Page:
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Testing and Exams in Older Pets

“Doc, how old is my dog/cat in human years?” Many of us have heard the ratio that one human year equals six to seven dog years. That is relatively true but somewhat variable depending upon the breed of your pet. However, it is true that our pets do not live as long as we do.

Your pet is considered to be entering their senior or “golden years” after about seven years of age. I was once told the “golden years” mean that you simply spend more gold (money) in addressing all the additional medical ailments as we age. Yes, most of us have more aches and pains and are more susceptible to ailments as we age. This is also true with our pets. This is why it is vital to have, at minimum, once-yearly health examinations for your pets. These “senior” exams will likely include an overall physical and should include both blood work and urinalysis as a minimum database.

Even though your pet may appear outwardly healthy, internally there may be early disease processes occurring that are not readily acknowledged by appearance. One such example is kidney disease. Think about if you were standing on the downside of a dam with water on the upstream side. The water may be rising on the upward side of the dam, but you are unaware of this until the water starts to spill over the top. In the case of kidney failure, this “spill over” point is when 75 percent of the kidneys are not functioning properly. That is half of one kidney! Although none of us can stop the aging process, (wouldn’t that be awesome if we could), we can, in the case of kidney disease, slow the process down if detected early (when the water is rising) with proper nutrition and other medications.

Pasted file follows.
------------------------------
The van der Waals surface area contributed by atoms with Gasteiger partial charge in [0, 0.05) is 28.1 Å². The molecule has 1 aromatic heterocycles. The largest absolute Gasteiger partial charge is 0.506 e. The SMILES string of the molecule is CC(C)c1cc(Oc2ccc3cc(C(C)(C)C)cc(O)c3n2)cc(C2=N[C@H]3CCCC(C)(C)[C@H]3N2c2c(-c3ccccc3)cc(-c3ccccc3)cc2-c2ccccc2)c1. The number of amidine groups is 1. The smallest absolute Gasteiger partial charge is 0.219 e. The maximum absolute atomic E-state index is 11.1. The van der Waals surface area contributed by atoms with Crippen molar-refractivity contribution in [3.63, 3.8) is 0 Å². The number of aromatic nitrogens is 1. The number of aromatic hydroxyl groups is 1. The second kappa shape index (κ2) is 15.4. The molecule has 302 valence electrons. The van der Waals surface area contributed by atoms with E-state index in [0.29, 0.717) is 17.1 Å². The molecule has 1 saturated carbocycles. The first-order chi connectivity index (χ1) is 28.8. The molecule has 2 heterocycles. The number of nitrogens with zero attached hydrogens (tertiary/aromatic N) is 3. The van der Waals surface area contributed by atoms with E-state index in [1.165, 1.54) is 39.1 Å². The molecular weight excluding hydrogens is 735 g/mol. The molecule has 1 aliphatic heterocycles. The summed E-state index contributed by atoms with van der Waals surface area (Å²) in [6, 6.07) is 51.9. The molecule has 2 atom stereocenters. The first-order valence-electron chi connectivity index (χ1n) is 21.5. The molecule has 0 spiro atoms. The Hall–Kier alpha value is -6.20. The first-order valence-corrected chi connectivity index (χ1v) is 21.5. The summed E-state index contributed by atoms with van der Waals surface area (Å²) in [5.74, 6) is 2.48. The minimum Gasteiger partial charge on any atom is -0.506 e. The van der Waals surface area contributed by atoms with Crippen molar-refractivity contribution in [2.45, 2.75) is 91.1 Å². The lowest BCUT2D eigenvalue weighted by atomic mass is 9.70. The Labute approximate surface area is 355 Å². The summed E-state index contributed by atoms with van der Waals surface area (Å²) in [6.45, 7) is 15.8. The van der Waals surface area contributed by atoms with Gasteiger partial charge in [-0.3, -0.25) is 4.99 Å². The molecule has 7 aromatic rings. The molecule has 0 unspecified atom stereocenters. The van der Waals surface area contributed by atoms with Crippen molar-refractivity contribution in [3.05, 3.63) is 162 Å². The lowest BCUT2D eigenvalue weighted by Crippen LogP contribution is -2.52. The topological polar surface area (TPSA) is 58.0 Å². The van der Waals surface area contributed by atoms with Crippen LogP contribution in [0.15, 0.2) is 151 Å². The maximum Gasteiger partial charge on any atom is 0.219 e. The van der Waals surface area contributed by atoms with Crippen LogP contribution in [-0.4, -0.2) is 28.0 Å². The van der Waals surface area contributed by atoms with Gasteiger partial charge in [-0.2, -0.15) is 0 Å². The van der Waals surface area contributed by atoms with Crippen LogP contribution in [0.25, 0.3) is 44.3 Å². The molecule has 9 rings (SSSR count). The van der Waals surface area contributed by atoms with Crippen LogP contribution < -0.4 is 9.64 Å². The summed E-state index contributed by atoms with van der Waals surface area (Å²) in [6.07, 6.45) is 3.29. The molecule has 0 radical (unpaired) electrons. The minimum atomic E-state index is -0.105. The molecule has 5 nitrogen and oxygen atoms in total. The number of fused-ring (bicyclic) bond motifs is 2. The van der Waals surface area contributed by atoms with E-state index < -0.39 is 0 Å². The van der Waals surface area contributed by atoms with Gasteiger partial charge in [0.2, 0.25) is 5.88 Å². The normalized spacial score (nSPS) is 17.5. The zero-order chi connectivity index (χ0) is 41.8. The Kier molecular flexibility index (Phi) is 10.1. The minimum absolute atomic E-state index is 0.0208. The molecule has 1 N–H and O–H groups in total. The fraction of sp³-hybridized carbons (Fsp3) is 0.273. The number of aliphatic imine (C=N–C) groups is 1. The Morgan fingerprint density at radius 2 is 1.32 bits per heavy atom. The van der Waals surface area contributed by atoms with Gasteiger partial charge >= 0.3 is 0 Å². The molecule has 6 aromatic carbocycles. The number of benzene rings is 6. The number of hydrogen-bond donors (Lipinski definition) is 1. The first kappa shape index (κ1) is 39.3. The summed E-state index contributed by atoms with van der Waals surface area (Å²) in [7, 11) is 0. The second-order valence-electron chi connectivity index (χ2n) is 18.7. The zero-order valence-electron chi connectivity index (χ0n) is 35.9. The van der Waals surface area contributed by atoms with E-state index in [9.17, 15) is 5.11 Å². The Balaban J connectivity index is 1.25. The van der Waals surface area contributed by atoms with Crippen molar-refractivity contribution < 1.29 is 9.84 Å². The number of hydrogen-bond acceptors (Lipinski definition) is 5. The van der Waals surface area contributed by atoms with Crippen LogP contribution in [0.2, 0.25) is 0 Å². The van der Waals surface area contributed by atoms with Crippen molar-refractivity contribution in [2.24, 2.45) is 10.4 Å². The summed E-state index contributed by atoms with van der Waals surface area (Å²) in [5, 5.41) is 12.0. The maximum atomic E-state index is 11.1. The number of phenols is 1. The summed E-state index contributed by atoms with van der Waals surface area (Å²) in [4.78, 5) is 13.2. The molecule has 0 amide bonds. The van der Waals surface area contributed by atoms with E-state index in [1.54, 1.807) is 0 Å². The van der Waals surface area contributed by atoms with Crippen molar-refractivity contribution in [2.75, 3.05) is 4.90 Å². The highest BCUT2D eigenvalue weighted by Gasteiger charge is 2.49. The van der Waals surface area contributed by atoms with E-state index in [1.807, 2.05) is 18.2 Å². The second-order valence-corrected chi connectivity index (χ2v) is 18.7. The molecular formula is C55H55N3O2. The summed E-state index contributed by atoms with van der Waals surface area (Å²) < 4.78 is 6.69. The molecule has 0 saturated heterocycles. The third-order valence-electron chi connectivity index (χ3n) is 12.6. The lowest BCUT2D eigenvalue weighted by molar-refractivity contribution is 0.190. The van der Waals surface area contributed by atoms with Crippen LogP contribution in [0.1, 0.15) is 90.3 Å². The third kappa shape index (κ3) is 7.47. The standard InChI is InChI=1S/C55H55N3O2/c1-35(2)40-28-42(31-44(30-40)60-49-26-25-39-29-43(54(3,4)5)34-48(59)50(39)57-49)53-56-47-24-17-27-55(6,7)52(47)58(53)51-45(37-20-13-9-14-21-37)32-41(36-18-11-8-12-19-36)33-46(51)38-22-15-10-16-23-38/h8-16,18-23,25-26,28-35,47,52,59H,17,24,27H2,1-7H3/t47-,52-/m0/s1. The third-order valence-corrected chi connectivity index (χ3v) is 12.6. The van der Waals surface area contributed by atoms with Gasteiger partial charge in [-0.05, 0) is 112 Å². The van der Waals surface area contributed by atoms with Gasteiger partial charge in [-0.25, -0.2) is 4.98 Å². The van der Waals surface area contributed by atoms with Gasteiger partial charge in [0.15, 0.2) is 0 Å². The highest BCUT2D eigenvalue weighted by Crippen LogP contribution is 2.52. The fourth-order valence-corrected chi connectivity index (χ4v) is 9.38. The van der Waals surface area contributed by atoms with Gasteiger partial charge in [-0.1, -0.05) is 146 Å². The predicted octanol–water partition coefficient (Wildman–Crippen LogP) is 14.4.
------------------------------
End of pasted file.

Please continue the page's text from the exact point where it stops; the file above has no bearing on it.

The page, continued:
As our pets age you may notice that they are not as active, or “slowing down.” This could be due to the aches and pains of arthritis or, in the case of dogs, low thyroid levels. There are many newer medications and dietary supplements that can help maintain a good quality of life for your pet, allowing them to be more active and energetic. We can “steer” you in the right direction regarding your options. Since the liver and kidneys in part metabolize some of these medications, we want to know they are healthy before some of these medications are recommended.

In the case of our feline friends, you may notice mild weight loss, but your feline is still active and eating normally, or even have an increased appetite. This could be a sign of an overactive thyroid gland or what is termed hyperthyroidism. While it might sound great to be able to eat more and still lose weight, the additional affects of this disease such as hypertension, cardiac disease, and detached retinas are not desirable.

Yes, it is inevitable that we and our pets all age and can’t live forever. And yes, our pet’s life expectancy is shorter than ours. However, with routine health examinations and proper testing and monitoring of body functions through laboratory testing, we can extend that longevity and quality of life for our pets so we can enjoy their wonderful companionship even longer.

Remember: once yearly examinations and testing for our pets is like us having that done to ourselves every six to seven years. A lot of health changes can occur in that period of time.

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